Subject: Economics of software distribution
From: Christopher Maeda <cmaeda@ERNST.MACH.CS.CMU.EDU>
Date: Thu, 18 Mar 93 02:55:43 EST

   Date: Wed, 17 Mar 93 21:59:17 -0800
   From: tiemann@CYGNUS.COM

   I read today that some 30,000 programmers are looking for
   work on the east coast, after having been laid off by their DoD and
   DoE employers (either the gov't themselves, or contractors for the
   gov't).
   If these guys were properly cooperating and coordinating their
   efforts, I'm sure they'd all still be funded, but instead they are all
   duplicating (badly) the work of everybody else, and together they
   collectively cut themselves out of the market.

Can you elaborate on this statement?  It sounds oversimplified to me.
Do you mean to say that if the defense industry worked together better
there would be no defense budget cutbacks?

   The question is: do you like the free software model enough to let go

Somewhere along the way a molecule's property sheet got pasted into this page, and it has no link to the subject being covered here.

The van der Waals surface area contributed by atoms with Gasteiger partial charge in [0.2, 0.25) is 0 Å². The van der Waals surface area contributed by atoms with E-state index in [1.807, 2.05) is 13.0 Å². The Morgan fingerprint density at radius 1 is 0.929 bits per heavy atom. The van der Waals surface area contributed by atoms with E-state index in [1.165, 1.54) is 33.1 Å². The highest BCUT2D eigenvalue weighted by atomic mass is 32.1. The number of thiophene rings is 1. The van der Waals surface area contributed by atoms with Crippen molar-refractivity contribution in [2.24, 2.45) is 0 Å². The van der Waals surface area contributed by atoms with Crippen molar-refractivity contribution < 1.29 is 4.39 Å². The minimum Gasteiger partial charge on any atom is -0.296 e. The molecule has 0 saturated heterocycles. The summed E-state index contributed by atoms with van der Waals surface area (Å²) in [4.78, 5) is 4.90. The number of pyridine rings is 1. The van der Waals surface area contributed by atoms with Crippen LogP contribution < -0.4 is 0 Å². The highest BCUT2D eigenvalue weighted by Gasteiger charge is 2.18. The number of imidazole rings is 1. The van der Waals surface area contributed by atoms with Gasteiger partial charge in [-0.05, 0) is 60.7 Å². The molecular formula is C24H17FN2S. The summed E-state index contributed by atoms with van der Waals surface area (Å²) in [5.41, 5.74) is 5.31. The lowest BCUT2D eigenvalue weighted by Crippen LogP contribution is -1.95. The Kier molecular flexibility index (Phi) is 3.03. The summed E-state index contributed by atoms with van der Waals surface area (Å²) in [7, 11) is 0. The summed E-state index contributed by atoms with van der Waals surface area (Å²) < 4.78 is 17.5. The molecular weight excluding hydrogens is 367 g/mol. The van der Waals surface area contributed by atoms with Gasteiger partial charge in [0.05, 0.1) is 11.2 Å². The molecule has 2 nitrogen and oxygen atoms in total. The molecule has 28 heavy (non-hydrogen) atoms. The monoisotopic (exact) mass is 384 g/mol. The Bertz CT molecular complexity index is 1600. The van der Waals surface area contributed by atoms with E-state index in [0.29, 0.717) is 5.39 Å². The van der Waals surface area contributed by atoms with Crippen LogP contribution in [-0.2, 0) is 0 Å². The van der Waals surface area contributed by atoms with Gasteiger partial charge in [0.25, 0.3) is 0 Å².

of the proprietary paradigm?  As long as you prefer to discount the
   fact that hundreds (or thousands) of people at universities and
   research institutions are doing (or could be doing) "R&D" that
   directly feeds commercial free software projects, you will have to
   live with the reality that free R&D is not possible.

But what started this thread is the question of how to bootstrap
"mass-market" free software.  This is precisely the kind of software
that universities and research institutions will *not* do because it's
not interesting.  No university research project is going to write
(eg) personal calendar managers that run under Microsoft Windows.